Butter vs Margarine: What’s the Difference?
How often have you mistaken butter for margarine? Probably more often than you would like to admit, when it comes to the debate between butter and margarine. However, the two are quite different and have very different origins, although they are often used interchangeably in cooking and baking. There are supposedly butter since 8000 BC. As a shepherd in Africa today discovered that the sheep's milk, which he had worn over rough terrain, had curdled to butter. Margarine is much younger and was invented in the 1860s by French chemist Hippolyte Mège-Mouriès after Napoleon III. He had announced to look for a cheap butter substitute during the Franco-Prussian wars. That's exactly what margarine is today: a substitute for butter.
To better understand the difference between butter and margarine, we asked Maryann Walsh MFN, RD, CDE and Claudia Sidoti, the head chef of Hello Fresh, to explain how the two differ and in which foods they worked for the best results should be. That way, you will never again be confused by the debate between butter and margarine.
What are the main differences between butter and margarine?
Butter and margarine consist of completely different ingredients.
Sidoti and Walsh both say that butter is made from boiling milk or cream, while margarine is usually a non-dairy product made from oils and emulsifiers. Note, however, that not all types of margarine are dairy free. If lactose is a problem for you, be sure to read the list of ingredients.
"The recirculation process separates butterfat from the buttermilk," explains Sidoti.
There are also different types of butter.
"Butter usually has a light yellow color, but it can also be deep yellow. When butter is referred to as "sweet cream butter", it means that the cream used to make it has been pasteurized. Whipped butter adds air to the butter and makes it lighter, "she says.
As for the margarine, there really are not too many variations.
"You can find it in a bar or tub shape. The fat content can be between 10 and 90 percent, "says Sidoti. "Margarine has less cholesterol and saturated fat than butter, but a higher proportion of polyunsaturated and monounsaturated fats."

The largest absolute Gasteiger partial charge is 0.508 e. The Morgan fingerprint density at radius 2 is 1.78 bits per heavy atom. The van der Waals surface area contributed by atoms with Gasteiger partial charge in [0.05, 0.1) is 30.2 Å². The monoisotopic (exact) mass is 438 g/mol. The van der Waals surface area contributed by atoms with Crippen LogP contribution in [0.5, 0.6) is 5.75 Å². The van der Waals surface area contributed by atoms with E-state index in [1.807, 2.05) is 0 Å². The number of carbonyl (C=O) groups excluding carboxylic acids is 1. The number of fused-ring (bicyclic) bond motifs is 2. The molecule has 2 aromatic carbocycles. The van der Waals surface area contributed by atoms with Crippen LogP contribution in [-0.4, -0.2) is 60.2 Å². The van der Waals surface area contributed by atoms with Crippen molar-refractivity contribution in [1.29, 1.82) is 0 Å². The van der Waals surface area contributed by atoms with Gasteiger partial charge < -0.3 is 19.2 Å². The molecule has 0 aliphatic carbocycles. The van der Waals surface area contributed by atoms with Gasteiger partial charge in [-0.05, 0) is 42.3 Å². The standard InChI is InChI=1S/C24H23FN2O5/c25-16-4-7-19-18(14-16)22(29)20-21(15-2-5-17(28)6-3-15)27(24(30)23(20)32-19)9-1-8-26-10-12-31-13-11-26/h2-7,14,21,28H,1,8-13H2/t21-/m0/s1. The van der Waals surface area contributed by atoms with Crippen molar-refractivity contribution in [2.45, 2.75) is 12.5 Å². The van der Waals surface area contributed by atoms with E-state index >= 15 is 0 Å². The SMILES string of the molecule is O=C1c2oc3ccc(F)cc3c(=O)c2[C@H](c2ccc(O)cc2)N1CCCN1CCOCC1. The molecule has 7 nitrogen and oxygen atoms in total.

Polyunsaturated and monounsaturated fats are healthy fats contained in vegetable oil and olive oil respectively. However, there is something to look for when buying margarine.
"Some margarine products may still contain trans fats. However, in the next few years, product manufacturers will have to phase out the trans fat, "says Walsh.
Trans fats are made by hydrogenating unsaturated fats so that the food product it contains does not turn rancid, but at what price? According to the American Heart Association, trans fat is known to increase the harmful type of cholesterol known as LDL, increasing the risk of cardiovascular disease, heart attack and stroke.
Butter vs. Margarine: What is healthier?
"Margarine contains no cholesterol because it is not derived from animal products. For those who observe their cholesterol, margarine may be recommended. There are healthier versions of margarine that are constantly emerging. For those who are looking for a more natural fat spread or fat for baking, butter has this title, "says Walsh.
Are there any dishes where you would use one and not the other?
"Butter is undoubtedly the best for baking," says Sidoti.
The chef explains that it is particularly suitable for baking cakes, biscuits, cakes and biscuits because of its high fat content. Butter is also better for frying food and also melts on fried potatoes.
Sidoti rarely uses margarine, but says that this is also an option for use in baked goods, especially if you want to achieve a softer texture. However, the fat content is low which means that it may not produce the delicious flavor we normally associate with butter.
CONNECTED: The easy way to healthier foods.
Do butter and margarine really taste different?
Yes, they definitely do.
"The type of fat that is contained in both makes their taste different," says Sidoti. "Because margarine is made from vegetable oil, the consistency is completely different."
This also means that margarine may possibly change the taste of a dish. In fact, margarine contains more water than butter, which can lead to tougher baked goods and thinner, liquid doughs that are not as rich and thick as they would be made with butter.